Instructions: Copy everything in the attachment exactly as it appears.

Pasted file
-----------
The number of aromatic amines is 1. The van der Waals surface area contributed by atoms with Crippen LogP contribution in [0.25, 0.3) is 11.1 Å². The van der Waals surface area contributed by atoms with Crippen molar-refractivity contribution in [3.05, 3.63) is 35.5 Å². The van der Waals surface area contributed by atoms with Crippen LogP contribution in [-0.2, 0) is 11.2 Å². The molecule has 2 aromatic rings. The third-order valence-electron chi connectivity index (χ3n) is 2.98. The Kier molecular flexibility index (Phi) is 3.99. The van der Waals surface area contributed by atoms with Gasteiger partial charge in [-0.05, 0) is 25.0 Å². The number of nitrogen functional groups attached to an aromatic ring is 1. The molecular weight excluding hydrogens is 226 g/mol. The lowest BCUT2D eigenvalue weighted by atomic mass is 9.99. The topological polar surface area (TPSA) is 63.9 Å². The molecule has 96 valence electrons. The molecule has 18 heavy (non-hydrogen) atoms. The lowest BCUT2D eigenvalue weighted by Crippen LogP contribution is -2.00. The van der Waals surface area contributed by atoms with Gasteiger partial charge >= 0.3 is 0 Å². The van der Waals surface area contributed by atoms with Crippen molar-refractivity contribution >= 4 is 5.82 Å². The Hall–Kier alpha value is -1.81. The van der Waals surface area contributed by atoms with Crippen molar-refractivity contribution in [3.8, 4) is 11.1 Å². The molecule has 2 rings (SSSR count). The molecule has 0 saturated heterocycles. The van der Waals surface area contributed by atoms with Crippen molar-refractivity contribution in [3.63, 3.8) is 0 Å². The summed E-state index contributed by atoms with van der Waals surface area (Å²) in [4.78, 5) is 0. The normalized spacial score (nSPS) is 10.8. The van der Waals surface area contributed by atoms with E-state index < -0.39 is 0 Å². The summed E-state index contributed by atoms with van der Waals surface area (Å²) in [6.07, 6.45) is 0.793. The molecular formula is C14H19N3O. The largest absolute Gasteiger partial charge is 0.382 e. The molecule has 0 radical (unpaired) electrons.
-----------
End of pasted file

The number of aromatic amines is 1. The van der Waals surface area contributed by atoms with Crippen LogP contribution in [0.25, 0.3) is 11.1 Å². The van der Waals surface area contributed by atoms with Crippen molar-refractivity contribution in [3.05, 3.63) is 35.5 Å². The van der Waals surface area contributed by atoms with Crippen LogP contribution in [-0.2, 0) is 11.2 Å². The molecule has 2 aromatic rings. The third-order valence-electron chi connectivity index (χ3n) is 2.98. The Kier molecular flexibility index (Phi) is 3.99. The van der Waals surface area contributed by atoms with Gasteiger partial charge in [-0.05, 0) is 25.0 Å². The number of nitrogen functional groups attached to an aromatic ring is 1. The molecular weight excluding hydrogens is 226 g/mol. The lowest BCUT2D eigenvalue weighted by atomic mass is 9.99. The topological polar surface area (TPSA) is 63.9 Å². The molecule has 96 valence electrons. The molecule has 18 heavy (non-hydrogen) atoms. The lowest BCUT2D eigenvalue weighted by Crippen LogP contribution is -2.00. The van der Waals surface area contributed by atoms with Gasteiger partial charge >= 0.3 is 0 Å². The van der Waals surface area contributed by atoms with Crippen molar-refractivity contribution >= 4 is 5.82 Å². The Hall–Kier alpha value is -1.81. The van der Waals surface area contributed by atoms with Crippen molar-refractivity contribution in [3.8, 4) is 11.1 Å². The molecule has 2 rings (SSSR count). The molecule has 0 saturated heterocycles. The van der Waals surface area contributed by atoms with Crippen molar-refractivity contribution in [3.63, 3.8) is 0 Å². The summed E-state index contributed by atoms with van der Waals surface area (Å²) in [4.78, 5) is 0. The normalized spacial score (nSPS) is 10.8. The van der Waals surface area contributed by atoms with E-state index < -0.39 is 0 Å². The summed E-state index contributed by atoms with van der Waals surface area (Å²) in [6.07, 6.45) is 0.793. The molecular formula is C14H19N3O. The largest absolute Gasteiger partial charge is 0.382 e. The molecule has 0 radical (unpaired) electrons.